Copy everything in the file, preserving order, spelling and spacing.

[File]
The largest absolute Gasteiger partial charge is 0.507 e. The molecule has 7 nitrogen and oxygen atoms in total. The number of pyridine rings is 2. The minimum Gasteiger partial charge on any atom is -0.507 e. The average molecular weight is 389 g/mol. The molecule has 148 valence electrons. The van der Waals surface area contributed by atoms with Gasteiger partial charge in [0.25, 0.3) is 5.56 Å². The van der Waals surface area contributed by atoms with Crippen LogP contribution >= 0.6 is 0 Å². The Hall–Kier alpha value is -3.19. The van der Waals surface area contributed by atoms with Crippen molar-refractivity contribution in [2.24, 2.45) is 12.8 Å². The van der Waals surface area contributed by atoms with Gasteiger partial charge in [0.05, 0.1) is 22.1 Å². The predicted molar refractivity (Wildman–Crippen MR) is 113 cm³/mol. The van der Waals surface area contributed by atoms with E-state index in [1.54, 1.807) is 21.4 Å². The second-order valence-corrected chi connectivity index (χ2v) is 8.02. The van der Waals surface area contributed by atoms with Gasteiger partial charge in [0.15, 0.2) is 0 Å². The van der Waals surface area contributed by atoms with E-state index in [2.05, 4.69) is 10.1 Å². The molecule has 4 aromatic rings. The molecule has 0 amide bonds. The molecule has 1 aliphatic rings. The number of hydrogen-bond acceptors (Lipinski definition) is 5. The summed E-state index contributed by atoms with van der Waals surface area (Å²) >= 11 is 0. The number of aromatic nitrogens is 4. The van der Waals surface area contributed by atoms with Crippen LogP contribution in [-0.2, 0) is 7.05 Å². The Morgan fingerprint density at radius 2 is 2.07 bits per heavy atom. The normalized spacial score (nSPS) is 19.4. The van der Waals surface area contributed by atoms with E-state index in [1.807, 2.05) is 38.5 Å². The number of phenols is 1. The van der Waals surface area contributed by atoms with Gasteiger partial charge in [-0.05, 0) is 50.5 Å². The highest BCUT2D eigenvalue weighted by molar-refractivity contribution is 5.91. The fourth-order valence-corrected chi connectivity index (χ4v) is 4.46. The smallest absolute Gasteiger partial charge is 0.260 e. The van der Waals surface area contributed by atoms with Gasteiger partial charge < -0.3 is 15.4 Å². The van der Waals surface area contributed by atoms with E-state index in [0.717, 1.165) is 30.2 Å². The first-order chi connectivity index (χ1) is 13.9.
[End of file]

The largest absolute Gasteiger partial charge is 0.507 e. The molecule has 7 nitrogen and oxygen atoms in total. The number of pyridine rings is 2. The minimum Gasteiger partial charge on any atom is -0.507 e. The average molecular weight is 389 g/mol. The molecule has 148 valence electrons. The van der Waals surface area contributed by atoms with Gasteiger partial charge in [0.25, 0.3) is 5.56 Å². The van der Waals surface area contributed by atoms with Crippen LogP contribution >= 0.6 is 0 Å². The Hall–Kier alpha value is -3.19. The van der Waals surface area contributed by atoms with Crippen molar-refractivity contribution in [2.24, 2.45) is 12.8 Å². The van der Waals surface area contributed by atoms with Gasteiger partial charge in [0.05, 0.1) is 22.1 Å². The predicted molar refractivity (Wildman–Crippen MR) is 113 cm³/mol. The van der Waals surface area contributed by atoms with E-state index in [1.54, 1.807) is 21.4 Å². The second-order valence-corrected chi connectivity index (χ2v) is 8.02. The van der Waals surface area contributed by atoms with Gasteiger partial charge in [0.15, 0.2) is 0 Å². The van der Waals surface area contributed by atoms with E-state index in [2.05, 4.69) is 10.1 Å². The molecule has 4 aromatic rings. The molecule has 0 amide bonds. The molecule has 1 aliphatic rings. The number of hydrogen-bond acceptors (Lipinski definition) is 5. The summed E-state index contributed by atoms with van der Waals surface area (Å²) >= 11 is 0. The number of aromatic nitrogens is 4. The van der Waals surface area contributed by atoms with Crippen LogP contribution in [-0.2, 0) is 7.05 Å². The Morgan fingerprint density at radius 2 is 2.07 bits per heavy atom. The normalized spacial score (nSPS) is 19.4. The van der Waals surface area contributed by atoms with E-state index in [1.807, 2.05) is 38.5 Å². The number of phenols is 1. The van der Waals surface area contributed by atoms with Gasteiger partial charge in [-0.05, 0) is 50.5 Å². The highest BCUT2D eigenvalue weighted by molar-refractivity contribution is 5.91. The fourth-order valence-corrected chi connectivity index (χ4v) is 4.46. The smallest absolute Gasteiger partial charge is 0.260 e. The van der Waals surface area contributed by atoms with Gasteiger partial charge < -0.3 is 15.4 Å². The van der Waals surface area contributed by atoms with E-state index in [0.717, 1.165) is 30.2 Å². The first-order chi connectivity index (χ1) is 13.9.